Way too much privacy!

I recall a time when I played sports in school. There was a communal shower with no separations or stalls between shower heads. In college the showers had a column with four shower heads in either direction, so you are facing another teammate as you get clean after a sweaty practice or game.

Those times are long gone. Now there is way too much privacy. More recently I remember going to a church camp where there were private stalls for showers, a curtain to hide behind and another area as a buffer to change in with a second curtain AND a sign out front to show that it’s occupied. This includes several layers of protection from having any amount of flesh being seen by another person. The newest generations are obsessed with privacy. How is that working out for us as a society?

Chad W. Thompson spends the bulk of a chapter (chapter 3) in his book “That Famous Fig Leaf.” noting that:

The circumstances in which nudity can occur outside of a sexual context are becoming more and more elusive, as is indicated by the disposition of many adolescents and millennials towards communal showers. Yet bodies that are, at least partially, exposed for the purpose of sensual gratification are everywhere. We live in a culture whose inhabitants spend billions of dollars a year to see each other naked on Internet sites and in pornographic films, yet are often uncomfortable changing in front of each other in locker rooms or even being seen in a swimsuit on the beach. This is due to either bodily insecurity, or fear of being sexually objectified. Could it be that we have so profoundly fused the image of the exposed body with sexual gratification that there is no context left for it to be laid bare without evoking either shame or arousal?

Thompson’s work is well-researched as he quotes various other author’s books and articles of interest. This excerpt is especially enlightening:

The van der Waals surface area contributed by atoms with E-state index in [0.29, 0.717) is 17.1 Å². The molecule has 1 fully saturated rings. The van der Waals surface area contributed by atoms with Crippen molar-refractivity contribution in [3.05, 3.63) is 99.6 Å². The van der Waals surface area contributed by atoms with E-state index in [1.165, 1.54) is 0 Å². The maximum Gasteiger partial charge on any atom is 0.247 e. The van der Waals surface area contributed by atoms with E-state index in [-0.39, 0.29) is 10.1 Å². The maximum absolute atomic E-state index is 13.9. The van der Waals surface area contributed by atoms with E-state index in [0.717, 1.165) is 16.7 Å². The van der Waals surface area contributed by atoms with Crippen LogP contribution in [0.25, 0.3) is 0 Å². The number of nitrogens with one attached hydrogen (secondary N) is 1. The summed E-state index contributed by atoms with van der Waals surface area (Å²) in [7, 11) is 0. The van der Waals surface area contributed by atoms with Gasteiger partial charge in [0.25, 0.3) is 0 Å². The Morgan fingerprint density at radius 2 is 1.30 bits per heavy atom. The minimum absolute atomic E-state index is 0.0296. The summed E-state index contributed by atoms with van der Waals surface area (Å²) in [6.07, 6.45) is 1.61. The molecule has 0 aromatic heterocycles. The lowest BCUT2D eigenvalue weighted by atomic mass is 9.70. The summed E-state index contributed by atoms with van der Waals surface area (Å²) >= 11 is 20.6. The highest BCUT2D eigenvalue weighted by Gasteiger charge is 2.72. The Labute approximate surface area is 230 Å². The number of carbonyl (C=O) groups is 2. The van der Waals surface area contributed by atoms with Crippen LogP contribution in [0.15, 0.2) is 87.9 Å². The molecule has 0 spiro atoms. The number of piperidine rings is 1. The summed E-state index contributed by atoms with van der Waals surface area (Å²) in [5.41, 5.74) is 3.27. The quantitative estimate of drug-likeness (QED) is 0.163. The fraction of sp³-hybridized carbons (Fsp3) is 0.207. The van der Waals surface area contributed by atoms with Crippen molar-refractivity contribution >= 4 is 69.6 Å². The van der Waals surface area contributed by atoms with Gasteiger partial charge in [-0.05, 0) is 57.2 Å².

A 2009 article from The Oregonian, “Shower Together at School? No Way, Dude,” observed: It’s a rare student who showers after sports or gym classes these days. A quick dab of deodorant and a dousing of cologne or perfume, and it’s on to the next class . . . Communal showers—the awkward rite of passage into puberty—are a thing of the past. In fact, Oregon schools haven’t required showers for at least a decade. The same is true nationally.77 The New York Times, in a 1996 article “Students Still Sweat, They Just Don’t Shower,” wrote: Students across the United States have abandoned school showers, and their attitudes seem to be much the same whether they live in inner-city high-rises, on suburban cul-de-sacs or in far-flung little towns in cornfield country.78 The article goes on to quote student after student listing all the reasons they would never shower, or change clothes, in front of their same-gender classmates. “You don’t want to get made fun of,”79 stated one fifteen-year-old boy. “. . . you don’t feel very good about yourself,”80 said an overweight student who used to race to the locker rooms after class so that he’d be done showering before the other boys arrived. “You never know who’s looking at you,”81 said an eighteen-year-old female from Illinois. Quotes from these students’ teachers only further illustrate the fact that students are changing the way they change. “These guys don’t want to undress in front of each other,” said a high school teacher in suburban Chicago. “I just don’t get it. When I started in ’74, nobody even thought about things like this. The whole thing is just hard for me to accept.”82 An Illinois football coach said “These guys would play a two-and-a-half-hour game, and then they’d just want to go home, all muddy, so they could have their privacy. Used to be, when you get sweaty and stinky, you wanted to take a shower.”83 Also mentioned in the Times article is a boys’ tennis team that practices mornings before school at the community racquet club, just a few blocks from the high school. “But rather than shower at the club, many of the boys get picked up by their parents and driven back home to shower, and then return to school.”84 The article goes on to say: A generation ago, when most schools mandated showers, a teacher would typically monitor students and hand out towels, making sure that proper hygiene was observed. In schools with pools, students were sometimes required to swim naked, and teachers would conduct inspections for cleanliness that schools today would not dare allow, whether because of greater respect for children or greater fear of lawsuits.85 Mass contempt for public showers seems, to many, to be something which emerged only in recent history. Yet when the American Civil Liberties Union threatened to file a lawsuit in federal court over a mandatory shower policy in Pennsylvania, the lawyer who worked the case was overwhelmed by correspondence from adults who supported him. “People remembered their own humiliation. I myself remember moving from my little country school to the city school, and being mortified about having to take showers. But in those days, you did what the schools said, you did what the teachers said.”86